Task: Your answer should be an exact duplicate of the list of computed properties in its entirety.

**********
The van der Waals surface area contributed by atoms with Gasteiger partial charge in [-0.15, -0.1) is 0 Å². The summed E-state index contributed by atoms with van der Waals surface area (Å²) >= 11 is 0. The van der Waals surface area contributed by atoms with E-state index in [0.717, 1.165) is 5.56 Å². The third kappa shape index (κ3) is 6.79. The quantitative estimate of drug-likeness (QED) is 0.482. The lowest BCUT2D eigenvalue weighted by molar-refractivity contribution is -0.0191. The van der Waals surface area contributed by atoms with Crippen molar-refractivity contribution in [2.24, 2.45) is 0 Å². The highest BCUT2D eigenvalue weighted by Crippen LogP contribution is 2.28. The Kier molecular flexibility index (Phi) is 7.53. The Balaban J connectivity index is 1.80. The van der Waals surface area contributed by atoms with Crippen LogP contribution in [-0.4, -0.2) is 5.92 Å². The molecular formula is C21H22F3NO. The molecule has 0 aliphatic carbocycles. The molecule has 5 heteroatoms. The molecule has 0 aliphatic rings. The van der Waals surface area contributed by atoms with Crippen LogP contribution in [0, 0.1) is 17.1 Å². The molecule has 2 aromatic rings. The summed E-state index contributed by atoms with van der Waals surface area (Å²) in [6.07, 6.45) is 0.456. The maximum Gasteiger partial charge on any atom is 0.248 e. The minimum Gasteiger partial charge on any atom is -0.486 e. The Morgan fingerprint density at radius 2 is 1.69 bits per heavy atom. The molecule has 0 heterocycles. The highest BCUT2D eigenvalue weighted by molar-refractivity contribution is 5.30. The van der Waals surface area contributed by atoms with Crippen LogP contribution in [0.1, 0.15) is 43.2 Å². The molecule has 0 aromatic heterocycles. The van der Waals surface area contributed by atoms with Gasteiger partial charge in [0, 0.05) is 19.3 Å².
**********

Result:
The van der Waals surface area contributed by atoms with Gasteiger partial charge in [-0.15, -0.1) is 0 Å². The summed E-state index contributed by atoms with van der Waals surface area (Å²) >= 11 is 0. The van der Waals surface area contributed by atoms with E-state index in [0.717, 1.165) is 5.56 Å². The third kappa shape index (κ3) is 6.79. The quantitative estimate of drug-likeness (QED) is 0.482. The lowest BCUT2D eigenvalue weighted by molar-refractivity contribution is -0.0191. The van der Waals surface area contributed by atoms with Crippen molar-refractivity contribution in [2.24, 2.45) is 0 Å². The highest BCUT2D eigenvalue weighted by Crippen LogP contribution is 2.28. The Kier molecular flexibility index (Phi) is 7.53. The Balaban J connectivity index is 1.80. The van der Waals surface area contributed by atoms with Crippen LogP contribution in [-0.4, -0.2) is 5.92 Å². The molecular formula is C21H22F3NO. The molecule has 0 aliphatic carbocycles. The molecule has 5 heteroatoms. The molecule has 0 aliphatic rings. The van der Waals surface area contributed by atoms with Crippen LogP contribution in [0, 0.1) is 17.1 Å². The molecule has 2 aromatic rings. The summed E-state index contributed by atoms with van der Waals surface area (Å²) in [6.07, 6.45) is 0.456. The maximum Gasteiger partial charge on any atom is 0.248 e. The minimum Gasteiger partial charge on any atom is -0.486 e. The Morgan fingerprint density at radius 2 is 1.69 bits per heavy atom. The molecule has 0 heterocycles. The highest BCUT2D eigenvalue weighted by molar-refractivity contribution is 5.30. The van der Waals surface area contributed by atoms with Crippen LogP contribution in [0.1, 0.15) is 43.2 Å². The molecule has 0 aromatic heterocycles. The van der Waals surface area contributed by atoms with Gasteiger partial charge in [0, 0.05) is 19.3 Å².